GLENWOOD SPRINGS — The Grand Avenue bridge project has earned the support of elected officials from five area counties as the top priority in the intermountain planning region for additional state funding.
If approved through the formal Statewide Transportation Improvements Program process, the $3.3 million in requested funds would help make up what’s now projected to be a $9.9 million shortfall to carry the bridge replacement and related improvements through to completion, said Joe Elsen, program manager for CDOT and a member of the Grand Avenue bridge planning team.
Last week, the Inter-Mountain Transportation Planning Region (IMTPR) group, made up of elected officials from towns and county governments in Garfield, Eagle, Pitkin, Summit and Lake counties, voted to put the project at the top of its list for the next round of state funding.
The money would be in addition to the approximately $60 million in construction-specific funds that are already committed as part of the special Colorado Bridge Enterprise fund.
“That’s a third of our projected shortfall, which is a huge step,” Elsen said of the $9.9 million funding deficit that has now been calculated as the project remains at 30 percent of its final design cost.
That figure could change, either up or down, as the project nears 60 percent of design. That stage of the bridge planning and design, all part of the larger environmental assessment that’s due out later this year, is anticipated in early September, he said.
In any case, because of the way the project has evolved to include a variety of other Highway 82/Interstate 70 interchange improvements including a pedestrian underpass, plus a new pedestrian bridge, it’s now “more than a simple bridge replacement,” Elsen said.
Making the case that the planned new bridge serves as the “gateway” to the entire Roaring Fork Valley from the I-70 corridor was key in earning the regional prioritization at the IMTPR’s monthly meeting last Friday in Eagle, he said.
“This is something that really does affect everybody up and down the Roaring Fork Valley,” Elsen said.
Pitkin County Commissioner George Newman, who represents the county on the IMTPR group, agreed.
“We do understand the significance of this project,” Newman said. “From the work force that we rely on, to the visitors who rely on Highway 82, it’s critical that Pitkin County support the Grand Avenue bridge project and move it forward.
“I think it also shows the state transportation commissioners how important this corridor is for this entire region,” Newman said, adding he hopes the prioritization will serve to help identify and secure other funds to close the funding gap.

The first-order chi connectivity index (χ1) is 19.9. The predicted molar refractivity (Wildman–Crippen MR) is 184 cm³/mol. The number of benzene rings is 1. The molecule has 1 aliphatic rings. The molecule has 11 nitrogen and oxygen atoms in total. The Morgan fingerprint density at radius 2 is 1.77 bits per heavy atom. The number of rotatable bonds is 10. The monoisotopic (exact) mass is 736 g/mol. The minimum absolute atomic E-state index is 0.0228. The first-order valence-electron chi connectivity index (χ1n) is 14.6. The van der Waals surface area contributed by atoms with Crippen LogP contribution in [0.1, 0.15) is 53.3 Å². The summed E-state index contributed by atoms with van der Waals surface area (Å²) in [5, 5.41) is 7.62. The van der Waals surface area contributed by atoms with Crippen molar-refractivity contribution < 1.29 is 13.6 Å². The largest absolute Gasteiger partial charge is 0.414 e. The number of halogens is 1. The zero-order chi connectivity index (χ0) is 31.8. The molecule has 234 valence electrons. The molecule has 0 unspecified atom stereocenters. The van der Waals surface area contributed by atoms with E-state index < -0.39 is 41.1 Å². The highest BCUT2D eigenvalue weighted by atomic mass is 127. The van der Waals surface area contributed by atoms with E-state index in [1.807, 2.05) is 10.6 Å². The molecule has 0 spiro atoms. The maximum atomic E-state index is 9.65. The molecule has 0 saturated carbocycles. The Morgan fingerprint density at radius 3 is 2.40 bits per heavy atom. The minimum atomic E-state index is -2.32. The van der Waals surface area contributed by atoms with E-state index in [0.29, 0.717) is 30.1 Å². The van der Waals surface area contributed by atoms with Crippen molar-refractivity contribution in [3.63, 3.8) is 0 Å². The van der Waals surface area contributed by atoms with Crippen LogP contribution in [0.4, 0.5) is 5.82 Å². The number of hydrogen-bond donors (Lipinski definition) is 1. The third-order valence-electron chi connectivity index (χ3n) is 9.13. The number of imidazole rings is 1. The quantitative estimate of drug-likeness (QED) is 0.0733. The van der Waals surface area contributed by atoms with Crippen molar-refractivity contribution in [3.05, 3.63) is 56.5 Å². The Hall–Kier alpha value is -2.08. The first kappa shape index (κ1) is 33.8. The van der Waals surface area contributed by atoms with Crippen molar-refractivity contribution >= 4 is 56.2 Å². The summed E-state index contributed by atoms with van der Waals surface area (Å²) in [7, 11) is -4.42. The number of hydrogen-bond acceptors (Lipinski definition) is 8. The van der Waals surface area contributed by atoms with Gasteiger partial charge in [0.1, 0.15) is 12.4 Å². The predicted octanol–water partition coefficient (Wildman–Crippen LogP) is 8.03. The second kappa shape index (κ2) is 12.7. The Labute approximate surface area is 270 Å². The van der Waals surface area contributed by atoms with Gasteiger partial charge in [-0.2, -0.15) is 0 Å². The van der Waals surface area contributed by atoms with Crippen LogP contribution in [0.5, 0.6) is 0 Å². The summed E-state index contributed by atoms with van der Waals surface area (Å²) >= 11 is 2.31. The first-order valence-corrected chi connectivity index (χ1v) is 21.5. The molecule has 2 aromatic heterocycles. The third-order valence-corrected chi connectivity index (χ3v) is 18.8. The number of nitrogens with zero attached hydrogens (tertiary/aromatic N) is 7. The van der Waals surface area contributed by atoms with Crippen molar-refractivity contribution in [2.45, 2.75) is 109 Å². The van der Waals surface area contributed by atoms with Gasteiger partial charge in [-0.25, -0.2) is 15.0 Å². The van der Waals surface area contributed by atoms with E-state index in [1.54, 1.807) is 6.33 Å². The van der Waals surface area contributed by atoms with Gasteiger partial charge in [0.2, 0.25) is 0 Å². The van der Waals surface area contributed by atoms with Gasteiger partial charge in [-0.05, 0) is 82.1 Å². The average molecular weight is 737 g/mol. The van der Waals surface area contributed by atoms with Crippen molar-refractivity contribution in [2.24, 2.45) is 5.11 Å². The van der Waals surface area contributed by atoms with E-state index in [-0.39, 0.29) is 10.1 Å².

The project also wholeheartedly earned the support of the Glenwood Springs and Garfield County representatives on the IMTPR committee, Glenwood City Councilman Mike Gamba and county Commissioner Tom Jankovsky.
“I do think it was a positive decision by the IMTPR to show that not only the city of Glenwood Springs but the entire intermountain planning region supports this project,” Gamba said. “It sends a message to the Bridge Enterprise board that this project has the backing of the entire region.”
Concerns had been expressed by local elected officials earlier this summer that, as the bridge planning process drags on into its fourth year, the Bridge Enterprise money could be jeopardized.
At this point, a draft EA is expected out by November, followed by another round of formal public review, a public hearing and comment period.
A final decision on the planned bridge alignment and design is anticipated by February 2015, and construction on the initial phases of the project, including the new pedestrian bridge, could begin by May of next year.
Instead of the current straight shot from downtown Glenwood across the railroad tracks, the Colorado River and I-70 to Pine Street on the north, the proposed new bridge alignment would curve from Grand Avenue on the south to a newly reconfigured street intersection and highway interchange at Laurel Street.
Gamba said city officials were aware of a possible funding gap in the bridge construction budget, but weren’t aware of the new nearly $10 million estimate until about mid-July.
“We still have to be extremely cautious with that, because it is based on 30 percent design,” he said, echoing Elsen’s cautionary note. “If it gets smaller, we’ll be happy, and if it gets larger we’ll still have some reason to be concerned.”
Although the existing 61-year-old bridge remains safe, it has been rated as deficient by state bridge inspectors due to both functional and structural concerns related to its age and obsolete design, Elsen stressed.
The bridge replacement also affords the opportunity to make other improvements, including the pedestrian features and highway interchange safety improvements that otherwise would need to be done separately and at more cost in the future, he said.